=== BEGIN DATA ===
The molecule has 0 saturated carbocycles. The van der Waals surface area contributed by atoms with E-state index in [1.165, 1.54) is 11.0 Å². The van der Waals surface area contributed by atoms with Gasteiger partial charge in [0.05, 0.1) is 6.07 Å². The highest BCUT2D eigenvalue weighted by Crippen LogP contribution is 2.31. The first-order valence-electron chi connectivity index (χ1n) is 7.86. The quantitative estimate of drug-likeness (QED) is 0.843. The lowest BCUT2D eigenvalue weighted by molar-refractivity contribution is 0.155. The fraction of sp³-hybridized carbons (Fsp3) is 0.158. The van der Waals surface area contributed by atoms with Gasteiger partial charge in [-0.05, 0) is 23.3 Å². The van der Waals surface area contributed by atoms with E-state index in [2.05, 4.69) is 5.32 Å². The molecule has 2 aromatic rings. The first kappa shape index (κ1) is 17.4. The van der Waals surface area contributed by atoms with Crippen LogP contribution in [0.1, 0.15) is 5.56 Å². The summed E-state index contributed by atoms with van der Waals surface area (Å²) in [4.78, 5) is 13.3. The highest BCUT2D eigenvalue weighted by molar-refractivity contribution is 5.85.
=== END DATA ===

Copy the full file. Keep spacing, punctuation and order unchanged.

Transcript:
The molecule has 0 saturated carbocycles. The van der Waals surface area contributed by atoms with E-state index in [1.165, 1.54) is 11.0 Å². The van der Waals surface area contributed by atoms with Gasteiger partial charge in [0.05, 0.1) is 6.07 Å². The highest BCUT2D eigenvalue weighted by Crippen LogP contribution is 2.31. The first-order valence-electron chi connectivity index (χ1n) is 7.86. The quantitative estimate of drug-likeness (QED) is 0.843. The lowest BCUT2D eigenvalue weighted by molar-refractivity contribution is 0.155. The fraction of sp³-hybridized carbons (Fsp3) is 0.158. The van der Waals surface area contributed by atoms with Gasteiger partial charge in [-0.05, 0) is 23.3 Å². The van der Waals surface area contributed by atoms with E-state index in [2.05, 4.69) is 5.32 Å². The molecule has 2 aromatic rings. The first kappa shape index (κ1) is 17.4. The van der Waals surface area contributed by atoms with Crippen LogP contribution in [0.1, 0.15) is 5.56 Å². The summed E-state index contributed by atoms with van der Waals surface area (Å²) in [4.78, 5) is 13.3. The highest BCUT2D eigenvalue weighted by molar-refractivity contribution is 5.85.